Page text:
Recurring Power Rangers tropes include:

  • An Aesop: The episode Trust in Me has the lesson that Condescending Compassion can be really offending to people with disabilities and that many of them can lead perfectly normal lives. In the episode, Rocky accidentally treats a blind woman with Condescending Compassion, despite her being competent enough to defeat multiple opponents in a karate demonstration. Understandably, the woman is annoyed and gives Rocky the cold shoulder. After a lecture from Katherine, Rocky realizes his mistake and apologizes to the woman. Rocky was seemingly unaware that he was doing it until it was pointed out to him and learns the error of his ways.
  • Attack of the 50-Foot Whatever: Besides the usual monster attacks, the season finale "Good As Gold" sees the Rangers grow in size in order to combat King Mondo. Sure they could've used their Zords, but Trey said there was no time for that. The real reason, naturally, is Rule of Cool (plus, considering that Mondo was rebuilt after being sliced in half by the Super Zeo Megazord earlier, presumably Trey thought that the Rangers themselves could defeat him again.)
  • Autobots, Rock Out!: The main theme.
  • Big Bad: King Mondo, with Louie Kaboom (and later Prince Gasket) temporarily taking over in the second half of the season.
  • Bilingual Bonus: The Gold Ranger's visor and logo is the kanji for "King", as his Ohranger counterpart was named King Ranger.
  • Comic-Book Adaptation: A planned series by Image Comics based on the show was slated, but only one issue managed to be released, which ended on a pretty big cliffhanger. note 
  • Compressed Adaptation: Crossed with Adaptation Expansion. Zeo was given 50 episodes to Ohranger's 48, however, 3 of those episodes adapted Ohranger's supplemental materialnote .
  • Chest Insignia: Personal geometric shapes on the helmet visors, team emblems on the belts and various pieces of equipment (including the hilts of the Super Zeo Megazord's sabers and the center of the Warrior Wheel). These, and their callsigns, all also follow a Numerological Motif, hence the rather odd choice for Tanya's theme:
    • One rounded figure: Zeo Ranger 1, Pink/Kat
    • Two rounded figures: Zeo Ranger 2, Yellow/Tanya
    • A three sided/pointed triangle: Zeo Ranger 3, Blue/Rocky
    • A four sided/pointed rectangle: Zeo Ranger 4, Green/Adam
    • A five pointed star: Zeo Ranger 5, Red/Tommy
  • City of Adventure: Angel Grove
  • Home Base: The Power Chamber, beneath the site of the old Command Center.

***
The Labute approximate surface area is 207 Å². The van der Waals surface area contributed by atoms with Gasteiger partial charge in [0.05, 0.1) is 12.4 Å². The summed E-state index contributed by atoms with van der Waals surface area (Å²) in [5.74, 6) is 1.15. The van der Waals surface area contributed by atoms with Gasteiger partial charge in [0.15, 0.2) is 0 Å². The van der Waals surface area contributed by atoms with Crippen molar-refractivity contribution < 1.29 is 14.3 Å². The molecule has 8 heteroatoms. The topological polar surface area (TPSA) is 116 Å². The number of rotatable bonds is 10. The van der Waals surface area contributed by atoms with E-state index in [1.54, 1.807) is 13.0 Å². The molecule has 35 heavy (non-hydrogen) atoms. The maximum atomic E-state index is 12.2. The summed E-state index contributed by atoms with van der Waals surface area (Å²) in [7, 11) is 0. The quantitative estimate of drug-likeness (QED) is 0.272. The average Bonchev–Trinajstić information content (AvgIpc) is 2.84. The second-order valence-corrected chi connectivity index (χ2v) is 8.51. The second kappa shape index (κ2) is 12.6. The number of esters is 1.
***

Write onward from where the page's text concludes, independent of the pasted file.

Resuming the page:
• Elaborate Underground Base: Besides the Power Chamber, they also had all the Zeo zords (minus Pyramidas) stored in a hangar facility built into a snowy mountain on the outskirts of Angel Grove. They notably shot the Red Battlezord, the Super Zeo Zords and the Warrior Wheel out of a big-ass cannon several times.
  • Humongous Mecha
    • Animal Mecha: Just a few: Tommy's Phoenix, Rocky's Sphinx, and Adam's Bull.
    • Combining Mecha: The main team came together in two combinations, the Zeo and Super Zeo Megazords. The former could also combine with the Red Battlezord to make the Mega Battlezord. The Zeo Zords and Battlezord could then join Pyramidas for the Zeo Ultrazord; which also had an alternate formation with the Super Zeo Zords instead of the Zeo Zords.
    • Mecha Expansion Pack: One of the franchise's earlier cases, where the Zeo Megazord could equip different Battle Helmets from the component Zeo Zords.
    • Transforming Mecha: the Warrior Wheel and Pyramidas.
  • Law of Chromatic Superiority: Tommy got his own Zord (the Red Battlezord) and was the primary pilot of the Defender Wheel (though Rocky got to use it once).
  • Make My Monster Grow:
    • Lifted directly from its source material, this is Klank and Orbus' reason for living.
    • Auric the Conqueror is capable of making himself grow to giant size.
    • In an interesting variation, the Final Battle sees Trey make the Rangers and himself grow to fight King Mondo and his giant Cogs.
  • Mini Dress Of Power: No She's a Man in Japan at play here, for the first time both girl Rangers get the skirt.
  • Mooks: Cogs
    • Giant Mooks: The series' first example. In "Good As Gold" King Mondo grows and has a group of Cogs grow with him.
    • Lampshaded in Episode when one uses "Mook" as a password